By Kathy Curran, WBZ-TV

BOSTON (CBS) – He was injured on the job, a retired firefighter too hurt to work.

But the I-Team has learned that former firefighter Paul Conway has found a way to dodge a state law that’s supposed to limit how much money he can make while he collects his government disability pension.

Conway was working for the Medford Fire Department when he went out on disability after he hurt his knee back in 2000.

He collects a disability pension of about $39,000 a year, and under state law, he’s still allowed to work, but can only earn an additional $24,000 a year if he wants to keep receiving that pension.

According to state officials, he’s been earning a whole lot more than that.

“We believe this is an egregious abuse of the pension system,” said Joseph Connarton, who heads the Public Employee Retirement Administration Commission, or PERAC, which oversees the state’s 105 public pension systems.

PERAC’s records show from 2004 to 2007, Conway made so much money from his business, A.C.S Roofing & Construction, that his earnings exceeded the legal limit by a staggering $948,000.

“Right now he has the best of all worlds,” said Connarton. “We cannot recoup the nearly million dollars that Mr. Conway has earned. Our only responsibility is to recoup the pension benefit he received over the period of 2004 to 2007. It’s about a $150,000.”

Conway ignored our request for an interview and when we first tracked him down outside his house in North Reading, he immediately sped away in his pickup truck.

When we found him again a week later coming out of a local Chili’s restaurant, we tried to talk to him again about the state’s contention that he’s an excess earner in violation of the law.

“Everything’s on the up and the up,” Conway said. “I have nothing to do with that.” And then he drove away once again.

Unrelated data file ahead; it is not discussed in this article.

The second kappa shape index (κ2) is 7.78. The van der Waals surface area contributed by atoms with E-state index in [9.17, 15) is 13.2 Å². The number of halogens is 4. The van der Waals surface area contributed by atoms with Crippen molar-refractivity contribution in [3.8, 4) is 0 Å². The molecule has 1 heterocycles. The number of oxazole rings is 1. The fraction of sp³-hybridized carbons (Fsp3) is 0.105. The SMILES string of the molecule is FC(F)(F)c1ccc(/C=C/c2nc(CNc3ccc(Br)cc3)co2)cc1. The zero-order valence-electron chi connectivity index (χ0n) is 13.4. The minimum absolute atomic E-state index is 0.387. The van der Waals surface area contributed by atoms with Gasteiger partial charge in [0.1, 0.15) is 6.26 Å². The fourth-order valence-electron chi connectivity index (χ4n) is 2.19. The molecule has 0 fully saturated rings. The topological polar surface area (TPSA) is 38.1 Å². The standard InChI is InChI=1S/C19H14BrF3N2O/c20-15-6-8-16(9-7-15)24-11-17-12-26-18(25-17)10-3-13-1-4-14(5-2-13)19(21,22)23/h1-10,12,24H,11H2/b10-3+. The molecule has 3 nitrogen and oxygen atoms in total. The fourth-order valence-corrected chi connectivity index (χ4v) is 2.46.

The state has been chasing Conway for what it says are his excess earnings for 10 years, but the retired firefighter has so far successfully argued that those big profits from his roofing business really aren’t his at all.

Why? Conway claims it’s because back in 2000, a few months before he applied for his disability pension from the Medford Retirement Board, he transferred his stock in the company to his wife, Debra Conway.

The Conways’ roofing business now goes by the name of Hurley Brothers, but the question remains whether Paul Conway, not his wife, really runs it.

The I-Team found some evidence suggesting Conway has a key role in the business. It includes:

  • Photographs taken in 2010 which show Conway on the job, inspecting roofs and supervising work.
  • A bid document from last year in which the contact person listed is Paul Conway, not Debra.
  • Our observations of Conway coming and going from the Hurley Brothers office on many mornings. We never saw his wife at the office.

Officials at PERAC say they believe the stock transfer to his wife is a dodge by Conway to preserve his pension, but for now the Medford Retirement Board is siding with Conway.

“The board is hamstrung with the lack of evidence that would allow us to take any other action than we did,” said Michael Sacco, the attorney for the Medford Retirement Board.

“It is frustrating in that when you look at it from the outside looking in it certainly appears that Mr. Conway has a continued involvement with the business and perhaps is earning more than he’s reporting,” Sacco added.

Said Connarton: “This is what the American taxpayer and the taxpayer in the Commonwealth and the people in Medford rightfully should be upset about.”

PERAC is still pursuing Conway’s outside earnings and will soon have another chance to make its case before a government appeals board.

In the meantime, the Medford Retirement Board will continue to mail monthly pension checks to Paul Conway.